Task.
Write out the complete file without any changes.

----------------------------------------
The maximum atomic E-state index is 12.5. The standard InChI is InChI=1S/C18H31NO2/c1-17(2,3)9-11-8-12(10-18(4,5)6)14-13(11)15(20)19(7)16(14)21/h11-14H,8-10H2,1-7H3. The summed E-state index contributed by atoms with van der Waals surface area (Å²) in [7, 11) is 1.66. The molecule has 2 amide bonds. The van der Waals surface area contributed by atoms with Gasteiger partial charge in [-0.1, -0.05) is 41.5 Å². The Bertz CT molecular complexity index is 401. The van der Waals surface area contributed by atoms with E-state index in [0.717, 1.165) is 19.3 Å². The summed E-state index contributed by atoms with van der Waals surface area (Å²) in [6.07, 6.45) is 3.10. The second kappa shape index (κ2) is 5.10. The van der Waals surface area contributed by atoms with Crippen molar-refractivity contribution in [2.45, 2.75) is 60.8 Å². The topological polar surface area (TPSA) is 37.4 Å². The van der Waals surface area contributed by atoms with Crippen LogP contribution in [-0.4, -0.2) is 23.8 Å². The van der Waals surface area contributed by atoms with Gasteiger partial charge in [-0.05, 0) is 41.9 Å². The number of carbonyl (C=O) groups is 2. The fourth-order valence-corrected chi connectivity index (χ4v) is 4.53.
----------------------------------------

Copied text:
The maximum atomic E-state index is 12.5. The standard InChI is InChI=1S/C18H31NO2/c1-17(2,3)9-11-8-12(10-18(4,5)6)14-13(11)15(20)19(7)16(14)21/h11-14H,8-10H2,1-7H3. The summed E-state index contributed by atoms with van der Waals surface area (Å²) in [7, 11) is 1.66. The molecule has 2 amide bonds. The van der Waals surface area contributed by atoms with Gasteiger partial charge in [-0.1, -0.05) is 41.5 Å². The Bertz CT molecular complexity index is 401. The van der Waals surface area contributed by atoms with E-state index in [0.717, 1.165) is 19.3 Å². The summed E-state index contributed by atoms with van der Waals surface area (Å²) in [6.07, 6.45) is 3.10. The second kappa shape index (κ2) is 5.10. The van der Waals surface area contributed by atoms with Crippen molar-refractivity contribution in [2.45, 2.75) is 60.8 Å². The topological polar surface area (TPSA) is 37.4 Å². The van der Waals surface area contributed by atoms with Crippen LogP contribution in [-0.4, -0.2) is 23.8 Å². The van der Waals surface area contributed by atoms with Gasteiger partial charge in [-0.05, 0) is 41.9 Å². The number of carbonyl (C=O) groups is 2. The fourth-order valence-corrected chi connectivity index (χ4v) is 4.53.